Legislative forum: Patrick Hope

Del. Patrick Hope (D-47th), left, speaks at a legislative roundtable sponsored by the Leadership Center for Excellence on Oct. 17, 2017. At right is Arlington County Republican Committee chairman Jim Presswood.

Municipal elections in Arlington could move to an instant-runoff voting procedure if the General Assembly gives its OK.

Del. Patrick Hope (D-47th) has introduced legislation allowing the County Board, if it desires, to mandate instant-runoff voting in local races. The bill would apply only to Arlington, and the County Board could, by majority vote, impose it for County Board and School Board general elections and, potentially, for County Board nominating processes.

“Instant-runoff voting has proven itself to encourage more positive campaigns, and ensuring the eventual nominated or elected candidate will be the one with the broadest consensus of the public,” Hope told the Sun Gazette.

The proposal has elicited a wary reaction from the county’s Electoral Board and elections staff. Linda Lindberg, the supervisor of elections in Arlington, brought up concerns related to the cost for new technology, the potential confusion for voters and a likely lag time in reporting election winners.

“Absentee reporting may provide some additional challenges, since a sizable number of absentee ballots are actually hand-counted, not machine-tabulated,” Lindberg said.

(The three-member Arlington Electoral Board is next slated to meet on Feb. 3. The measure, if it remains in play in the General Assembly, likely would be discussed then.)

Currently in Virginia political races, elections follow the “first-past-the-post” rule: The candidate who gets the most votes wins, even if he or she has not piled up an absolute majority.

Under instant-voting rules, which would only have an impact if more than two candidates are competing, those casting ballots rank the candidates in order of preference. The rules are somewhat complex, but in general, if no candidate receives a majority of first-place votes cast, the lowest-scoring candidate is eliminated and his or her votes are reallocated to the voter’s next choice.

The process is repeated – rinse, lather, repeat – until one candidate ends up with a majority of votes cast. If it’s a year when there are two County Board or School Board seats up for election, the rules would vary slightly but remain generally the same.

Voters would not be required to rank candidates beyond their first choice.

Under the instant-runoff voting process, it’s possible that the candidate who is leading (but without a majority) in the first round might not end up the ultimate winner.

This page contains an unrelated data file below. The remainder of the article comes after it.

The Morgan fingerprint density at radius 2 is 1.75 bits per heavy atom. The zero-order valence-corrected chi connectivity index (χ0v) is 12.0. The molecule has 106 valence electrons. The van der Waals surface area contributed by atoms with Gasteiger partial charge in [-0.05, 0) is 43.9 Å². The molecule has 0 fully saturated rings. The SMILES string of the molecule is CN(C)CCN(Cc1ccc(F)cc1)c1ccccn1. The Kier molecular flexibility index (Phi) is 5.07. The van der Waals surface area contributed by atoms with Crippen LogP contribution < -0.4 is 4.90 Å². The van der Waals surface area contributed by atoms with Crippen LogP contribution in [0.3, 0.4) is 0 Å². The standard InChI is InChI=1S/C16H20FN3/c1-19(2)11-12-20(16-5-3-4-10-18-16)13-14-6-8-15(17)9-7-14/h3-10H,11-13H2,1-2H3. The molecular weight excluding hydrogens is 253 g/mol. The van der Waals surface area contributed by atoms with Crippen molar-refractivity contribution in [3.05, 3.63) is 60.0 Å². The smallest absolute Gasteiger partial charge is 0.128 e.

Over the past two decades, there have been only two County Board general or primary elections when such a procedure would have come into play: In a 2012 special election, Democrat Libby Garvey won 49.17 percent of the vote in a three-way race, and in a 2015 Democratic primary for two open seats, no candidate reached 50 percent.

The Arlington County Democratic Committee has used the instant-runoff process in its recent caucuses for County Board and School Board; there have been times when the vote-leading candidate has not achieved a majority and a second round was necessary, but, so far, the candidate leading at the end of the first round always has come out the eventual winner.

The Arlington County Treasurer’s Office over the past two years has used the process in its community vote for the design of the tax decal that goes on vehicles.

(3) comments

CJE

[thumbdown]Another Fire-Aim-Ready from one-party government.When were the public hearings about this proposal? Another back-of-the-room deal at the monthly ACDC meeting. Or maybe a deal made over lunch at Busboys and Poets?

Dave Schutz

"CJE", it's hard to take your complaint seriously. This bill responds directly to a request from the 8th Congressional District Dem convention, held last year and widely announced. That itself responded to substantial public discontent with the use of caucuses, with their much smaller turnout than a precinct primary, to pick Dem nominees. The Arlington Young Democrats group has complained about use of caucuses, and quite publicly - their discontent has been reported in Arlington Now and in the Sun Gazette. The 'public hearings on this proposal' will take place in the legislature, and 'CJE', if you have a problem with this you should contact your delegate and complain about it.

Dave Schutz

I'm very happy to see this bill introduced. There has been a lot of ... discussion ... among the Dems about the choice between party-run caucuses, in which far fewer voters participate but in which ranked-choice voting can be used, and precinct-based primaries, for which many more voters turn out but for which first-past-the-post has been mandated by the state. If Hope's bill passes, and the Board decides to enable it, precinct-based primaries can use ranked choice.

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